top of page
  • newspaper36

Farewells

Farewell Ms. Setiady & Ms. Gence

As the vibrant hues of Spring burst, so too does the bittersweet feeling of goodbye to select teachers of the St. Ignatius community. The impending departure of some of SI’s beloved teachers brings forth a poignant reminder of life’s transitory seasons and the importance to hold onto the loving memories made with one another over the past few years.


Ms. Gence, a French teacher who has taught all levels of French at SI for the past six years, bids adieu. Moderating and overseeing the French Club, she cultivated an ambiance of leisure and respite at club meetings, a rare moment, given the intensity of academics and sports pressure at SI. Some of the activities Ms. Gence designed included crêpe making sessions and beignet fundraisers.


She reflected, “It has been a great pleasure to teach here at SI. I have loved to share the magic of the French culture with my wonderful students through French cinema and music.” A hallmark of Ms. Gence’s career at SI was the trip she organized to France and Spain, where she bonded with 48 of her students, in the pre-Covid era


As Ms. Gence parts ways with SI, she encourages all students to explore areas outside of their comfort zone and to keep growing both as learners and as citizens of the world. A fervent believer in mental and physical health, she concluded, “Treat others the way you would like to be treated. And most of all, Carpe Diem!”


Another cherished member of the school community, Ms. Tamara Setiady has been in charge Farewell Ms. Setiady & Ms. Gence of a multitude of programs and service events throughout her tenure at SI. Over the past seven years, Ms. Setiady worked in the Office of Community Service and Social Justice, coordinated the Immersion and St. Anthony’s Retreat programs, and moderated the Arrupe Social Justice Council.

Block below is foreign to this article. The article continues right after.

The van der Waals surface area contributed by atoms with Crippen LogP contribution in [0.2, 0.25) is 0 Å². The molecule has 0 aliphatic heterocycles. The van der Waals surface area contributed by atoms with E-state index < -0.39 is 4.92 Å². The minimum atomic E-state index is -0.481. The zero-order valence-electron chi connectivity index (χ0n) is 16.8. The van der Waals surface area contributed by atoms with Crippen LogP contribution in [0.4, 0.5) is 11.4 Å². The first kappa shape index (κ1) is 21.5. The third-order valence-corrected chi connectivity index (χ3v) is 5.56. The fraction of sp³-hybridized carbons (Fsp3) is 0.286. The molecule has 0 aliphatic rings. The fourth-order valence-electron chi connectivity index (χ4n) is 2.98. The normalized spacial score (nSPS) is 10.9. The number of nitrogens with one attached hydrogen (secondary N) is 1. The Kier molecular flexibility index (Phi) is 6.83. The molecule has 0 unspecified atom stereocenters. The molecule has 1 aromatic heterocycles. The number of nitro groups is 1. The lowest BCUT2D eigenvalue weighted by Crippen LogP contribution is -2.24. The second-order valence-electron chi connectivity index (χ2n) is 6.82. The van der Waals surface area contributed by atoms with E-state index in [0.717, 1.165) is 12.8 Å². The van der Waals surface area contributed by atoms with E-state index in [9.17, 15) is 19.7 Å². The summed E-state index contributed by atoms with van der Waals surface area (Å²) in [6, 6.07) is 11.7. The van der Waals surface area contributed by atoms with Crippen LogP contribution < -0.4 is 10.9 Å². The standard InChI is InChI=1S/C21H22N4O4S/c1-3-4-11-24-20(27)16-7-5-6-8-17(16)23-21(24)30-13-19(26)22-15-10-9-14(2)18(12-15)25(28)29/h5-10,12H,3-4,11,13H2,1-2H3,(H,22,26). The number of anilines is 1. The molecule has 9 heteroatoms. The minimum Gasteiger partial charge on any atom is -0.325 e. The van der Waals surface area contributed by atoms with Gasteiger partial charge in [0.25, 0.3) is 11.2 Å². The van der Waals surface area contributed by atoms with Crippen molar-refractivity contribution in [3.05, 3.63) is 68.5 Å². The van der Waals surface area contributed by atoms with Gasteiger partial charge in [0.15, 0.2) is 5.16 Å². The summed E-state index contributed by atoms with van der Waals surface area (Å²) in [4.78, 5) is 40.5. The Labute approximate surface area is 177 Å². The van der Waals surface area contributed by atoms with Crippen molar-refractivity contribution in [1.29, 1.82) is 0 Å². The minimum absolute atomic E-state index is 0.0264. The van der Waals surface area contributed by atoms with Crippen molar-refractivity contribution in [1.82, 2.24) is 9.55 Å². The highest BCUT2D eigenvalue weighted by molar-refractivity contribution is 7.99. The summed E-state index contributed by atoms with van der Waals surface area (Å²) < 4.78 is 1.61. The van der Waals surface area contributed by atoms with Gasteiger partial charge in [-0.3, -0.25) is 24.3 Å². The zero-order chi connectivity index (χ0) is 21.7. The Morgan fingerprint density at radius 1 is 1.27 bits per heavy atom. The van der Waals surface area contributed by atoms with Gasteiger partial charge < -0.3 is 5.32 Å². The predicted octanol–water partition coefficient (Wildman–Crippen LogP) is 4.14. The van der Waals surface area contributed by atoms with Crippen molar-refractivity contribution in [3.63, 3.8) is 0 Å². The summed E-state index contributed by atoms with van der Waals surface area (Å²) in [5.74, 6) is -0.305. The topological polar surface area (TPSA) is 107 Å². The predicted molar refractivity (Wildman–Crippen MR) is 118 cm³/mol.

Cultivating the Jesuit ideals of healing, solidarity, and kinship, Ms. Setiady leaves a lasting legacy upon the SI community through her extensive partner initiatives with local, domestic, and international faithbased agencies to host SI students for their community service projects. She has welcomed the student body into a new way of perceiving the world and introduced them to the intersectionality between faith and the work of justice and advocacy. She remarked, “I loved serving as a consistent presence to our students, showing them that they were seen, loved, and cared for.”


With regard to her final advice, Ms. Setiady encouraged all SI students to take time out of their busy schedules to get to know the people who make the school run: the security and kitchen staff, as well as the adults who work in the business and front offices. These individuals are the unsung heroes who make the SI community sing. Ms. Setiady looks forward to turning the page to a new chapter of her life and moving to the East Bay with her husband. In an exclusive interview, she said, “I feel excited about this next stage of my life and my heart is full of gratitude for all I have learned from SI. Student commitment to animating the school around service and justice has energized me.”


As Ms. Gence and Ms. Setiady take their leave, their indelible mark on the school will forever remain etched in the memories and hearts of the community members they have inspired.


Emma Chan ’24 is a Vol. 71 Contributing Editor

 

Ms. Moraine

Ms. Moraine walked into an SI classroom for the first time filled with the undeniable excitement of a newcomer and, she admitted, a bit intimidated by the outstanding reputation of the English program. Twelve years later, she is an illustrious force in SI’s English Department, teaching AP Literature and moderating the school-wide literary magazine The Quill.